How This Malaysian Went From Being A 'Nasi Lemak Boy' To A Paralympic Gold Medallist

A story of true grit and perseverance.

Cover image via @WahyuYordan/Reuters via MMO

Last year, the nation celebrated the Malaysian Paralympic heroes who made the nation proud.

One of them was Ridzuan Puzi, who made history by winning Malaysia's first ever gold medal at the Paralympic Games.

Mohamad Ridzuan Mohamad Puzi

Image via Reuters via MMO

Mohamad Ridzuan Mohamad Puzi, fondly known as Dek Wan, was diagnosed with cerebral palsy when he was one-year-old.

With hardwork and tenacity, Ridzuan made headlines when he emerged as the gold medalist for the 100m T36 (celebral palsy) event during the Rio Paralympic Games last year.

Tears of joy fell when Malaysia's national anthem, 'Negaraku', was played at the prestigious game, as Malaysians from all walks of life celebrated his victory.

Behind every success, there is a story and this is Ridzuan's

A netizen took to Twitter recently to share about the hardships that the Perlis-born athlete had to endure before becoming a world champion.

In a series of tweets, a twitter user known as Wahyu Illahi shed light on how a man from a kampung discovered Ridzuan and helped him grow his potentials as an athlete.

Wahyu shared how coach Affizam Amdan has stood by Ridzuan as he watched the young man overcome his physical limitations to build his stamina and strengthen the muscles in his thin body

It all started in 2004, when Ridzuan was discovered in a talent search organised by the Youth and Sports Ministry.

Affizam, a staff at the Perlis Social Welfare Department, was working as volunteer and coaching OKU (persons with disabilities) athletes.

It is believed that Ridzuan's father had sent him sent to undergo training for furniture-making skills at a workshop in Cuping, Perlis. His father had hoped that Ridzuan not only learn how to make furnitures, but also learn how to take care of himself.

Affizam spotted his talent and dedicated the next two years to fetching Ridzuan back and forth from the workshops to trainings and back home. Later, the transportation woes were resolved when the government allocated a place and the means for Ridzuan and other athletes in similar situations to make a living and have shelter.

He stayed by Ridzuan's side and continued grooming him until 2010.

Ridzuan was also persistent in his journey that has been one of blood, sweat, and tears.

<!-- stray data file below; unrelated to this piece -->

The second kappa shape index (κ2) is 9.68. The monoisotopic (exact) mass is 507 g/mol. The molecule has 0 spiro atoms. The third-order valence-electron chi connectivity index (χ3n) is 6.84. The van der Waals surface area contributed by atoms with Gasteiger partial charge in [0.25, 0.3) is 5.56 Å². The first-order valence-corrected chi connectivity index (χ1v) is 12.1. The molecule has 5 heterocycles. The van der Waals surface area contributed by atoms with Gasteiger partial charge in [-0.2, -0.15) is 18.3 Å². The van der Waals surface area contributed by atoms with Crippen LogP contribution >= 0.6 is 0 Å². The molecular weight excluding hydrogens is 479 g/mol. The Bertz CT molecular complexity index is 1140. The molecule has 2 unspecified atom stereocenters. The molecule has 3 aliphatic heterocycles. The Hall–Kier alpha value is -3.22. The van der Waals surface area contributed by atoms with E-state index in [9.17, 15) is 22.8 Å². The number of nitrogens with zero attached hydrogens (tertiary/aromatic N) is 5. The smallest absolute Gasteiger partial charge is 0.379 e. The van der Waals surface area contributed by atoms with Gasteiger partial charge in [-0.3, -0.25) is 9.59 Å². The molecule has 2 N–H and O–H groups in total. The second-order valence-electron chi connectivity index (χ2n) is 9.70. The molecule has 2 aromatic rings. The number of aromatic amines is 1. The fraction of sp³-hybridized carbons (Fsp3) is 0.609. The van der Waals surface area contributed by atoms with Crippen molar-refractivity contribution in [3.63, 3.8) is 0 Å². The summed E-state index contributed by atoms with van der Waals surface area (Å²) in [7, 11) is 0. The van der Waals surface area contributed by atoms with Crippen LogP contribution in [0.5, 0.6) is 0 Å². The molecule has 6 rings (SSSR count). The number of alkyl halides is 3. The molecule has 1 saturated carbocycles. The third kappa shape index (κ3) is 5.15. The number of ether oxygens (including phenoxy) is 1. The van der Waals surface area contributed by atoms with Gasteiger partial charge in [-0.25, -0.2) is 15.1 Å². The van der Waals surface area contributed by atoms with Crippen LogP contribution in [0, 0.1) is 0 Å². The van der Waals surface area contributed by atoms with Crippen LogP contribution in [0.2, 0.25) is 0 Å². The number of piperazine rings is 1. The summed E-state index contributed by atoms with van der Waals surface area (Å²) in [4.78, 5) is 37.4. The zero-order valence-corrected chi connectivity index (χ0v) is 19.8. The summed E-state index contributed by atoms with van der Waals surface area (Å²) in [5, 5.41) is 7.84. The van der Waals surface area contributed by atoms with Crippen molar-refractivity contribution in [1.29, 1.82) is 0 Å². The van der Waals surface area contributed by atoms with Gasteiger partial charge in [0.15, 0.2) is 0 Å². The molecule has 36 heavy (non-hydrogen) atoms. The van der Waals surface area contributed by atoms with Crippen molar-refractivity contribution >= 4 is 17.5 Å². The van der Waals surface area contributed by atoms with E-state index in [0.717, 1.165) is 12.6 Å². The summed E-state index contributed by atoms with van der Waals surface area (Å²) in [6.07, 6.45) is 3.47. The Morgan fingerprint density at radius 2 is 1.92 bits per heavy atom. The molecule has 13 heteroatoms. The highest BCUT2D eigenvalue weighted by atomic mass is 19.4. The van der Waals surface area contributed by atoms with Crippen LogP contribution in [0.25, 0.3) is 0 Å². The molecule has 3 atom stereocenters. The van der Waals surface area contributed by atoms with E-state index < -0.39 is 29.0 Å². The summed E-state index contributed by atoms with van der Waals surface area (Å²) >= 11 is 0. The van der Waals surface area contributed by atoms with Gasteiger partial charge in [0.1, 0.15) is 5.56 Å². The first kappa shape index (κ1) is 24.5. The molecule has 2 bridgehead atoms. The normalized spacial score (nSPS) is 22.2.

He used to man a nasi lemak stall with his friends to earn RM15 a day.

Ridzuan used to sell nasi lemak in the mornings and burgers at nights.

Image via #WahyuYordan

Wahyu tweeted about how Ridzuan and his friends sold nasi lemak and made burgers just to earn some pocket money. They did all kinds of chores, including washing dishes and cleaning the stall.

That was Ridzuan's daily routine while he worked hard to pursue his dreams as a sprint king.

The boys lived together in a simple room with a bunk bed, a ceiling fan, a slim wooden cupboard, and a 14-inch television. The small room was renovated by Affizam using his own money for their comfort and entertainment.

Now, they can only look back and reminisce the good time they shared together as the place was demolished after Hari Raya Haji last year to make way for new developments.

The place where Ridzuan used to live with his friends have been demolished.

Image via @WahyuYordan

Throughout his journey, Ridzuan was fortunate to have met many kind people like Affizam

Ridzuan (right) met Chuah Heng Oon and gave him a hug.

Image via @WahyuYordan

Chuah Heng Oon, a lorry driver, received news that Ridzuan was looking for someone who could sponsor a new pair of shoes that costs about RM200 because he could not afford them and his old shoes were worn out.

The 57-year-old man responded by gifting Ridzuan a nice and expensive pair of new shoes.

Not long after that, Ridzuan was selected to become a national athlete.

Ridzuan did not forget Chuah's kind deed, as he remembered to thank the man who gave him the shoes after winning the gold medal at the Paralympic Games last year.

Wahyu also mentioned national coach R. Jeganathan, who nurtured Ridzuan into winning his first Paralympic gold

R. Jeganathan (left) is said to have regarded Ridzuan like his own son.

Image via @WahyuYordan

Jeganathan, who regarded Ridzuan as his own son, was apparently very strict during trainings.

When Ridzuan was crowned as the Rio Paralympics gold medallist last year, Jeganathan fought back tears as he told his protégé, "This is my son. Thank you, thank you. I may push you and shout at you but this is the outcome."

Wahyu said that these people - Affizam, Jeganathan, and Chuah - have played a major part in shaping Ridzuan to become a world champion.

"Thank you, coach Affizam. Thank you, coach Jeganathan. Thank you, Uncle Heng Oon. Thank you Malaysians for your support," he wrote in a tweet.

Coach Affizam (left) posing for a photo with Ridzuan.

Image via InTrend

Ridzuan has definitely come a long way since his days as a young man who struggled to take care of himself

Wahyu pointed out that Ridzuan cannot even spell his own name but the man is very driven and determined.

"He may be born disabled and imperfect. But remember, those imperfections are not barriers to success," he wrote.

"Who would have thought that a person with cerebral palsy will be able to shake the world and make the nation proud on the world stage. Thank you, Dek Wan."

We totally salute Ridzuan for doing his best for #negaraku and admire his spirit of excellence!

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